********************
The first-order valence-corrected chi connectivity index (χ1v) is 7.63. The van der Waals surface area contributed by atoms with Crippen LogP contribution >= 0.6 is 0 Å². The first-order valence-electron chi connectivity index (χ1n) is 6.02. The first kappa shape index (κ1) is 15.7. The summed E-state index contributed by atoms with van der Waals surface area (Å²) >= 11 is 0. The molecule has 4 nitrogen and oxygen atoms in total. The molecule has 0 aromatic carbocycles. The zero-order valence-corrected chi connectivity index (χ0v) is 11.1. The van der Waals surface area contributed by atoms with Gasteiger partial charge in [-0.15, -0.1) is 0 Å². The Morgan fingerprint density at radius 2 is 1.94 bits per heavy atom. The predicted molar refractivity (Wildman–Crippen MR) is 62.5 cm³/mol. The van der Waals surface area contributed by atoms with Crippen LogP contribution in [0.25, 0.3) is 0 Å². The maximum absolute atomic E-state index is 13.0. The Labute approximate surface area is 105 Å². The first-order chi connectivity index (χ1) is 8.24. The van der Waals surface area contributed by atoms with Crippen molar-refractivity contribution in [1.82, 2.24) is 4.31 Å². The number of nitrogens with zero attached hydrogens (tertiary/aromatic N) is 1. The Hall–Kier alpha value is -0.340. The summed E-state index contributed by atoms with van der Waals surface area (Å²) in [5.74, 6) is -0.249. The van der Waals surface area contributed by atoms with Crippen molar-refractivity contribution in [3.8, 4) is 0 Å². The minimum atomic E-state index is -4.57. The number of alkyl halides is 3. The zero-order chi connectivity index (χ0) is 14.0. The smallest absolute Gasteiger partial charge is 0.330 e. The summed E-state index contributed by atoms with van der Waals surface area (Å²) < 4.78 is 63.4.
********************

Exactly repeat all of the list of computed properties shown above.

The first-order valence-corrected chi connectivity index (χ1v) is 7.63. The van der Waals surface area contributed by atoms with Crippen LogP contribution >= 0.6 is 0 Å². The first-order valence-electron chi connectivity index (χ1n) is 6.02. The first kappa shape index (κ1) is 15.7. The summed E-state index contributed by atoms with van der Waals surface area (Å²) >= 11 is 0. The molecule has 4 nitrogen and oxygen atoms in total. The molecule has 0 aromatic carbocycles. The zero-order valence-corrected chi connectivity index (χ0v) is 11.1. The van der Waals surface area contributed by atoms with Gasteiger partial charge in [-0.15, -0.1) is 0 Å². The Morgan fingerprint density at radius 2 is 1.94 bits per heavy atom. The predicted molar refractivity (Wildman–Crippen MR) is 62.5 cm³/mol. The van der Waals surface area contributed by atoms with Crippen LogP contribution in [0.25, 0.3) is 0 Å². The maximum absolute atomic E-state index is 13.0. The Labute approximate surface area is 105 Å². The first-order chi connectivity index (χ1) is 8.24. The van der Waals surface area contributed by atoms with Crippen molar-refractivity contribution in [1.82, 2.24) is 4.31 Å². The number of nitrogens with zero attached hydrogens (tertiary/aromatic N) is 1. The Hall–Kier alpha value is -0.340. The summed E-state index contributed by atoms with van der Waals surface area (Å²) in [5.74, 6) is -0.249. The van der Waals surface area contributed by atoms with Crippen molar-refractivity contribution in [3.8, 4) is 0 Å². The minimum atomic E-state index is -4.57. The number of alkyl halides is 3. The zero-order chi connectivity index (χ0) is 14.0. The smallest absolute Gasteiger partial charge is 0.330 e. The summed E-state index contributed by atoms with van der Waals surface area (Å²) < 4.78 is 63.4.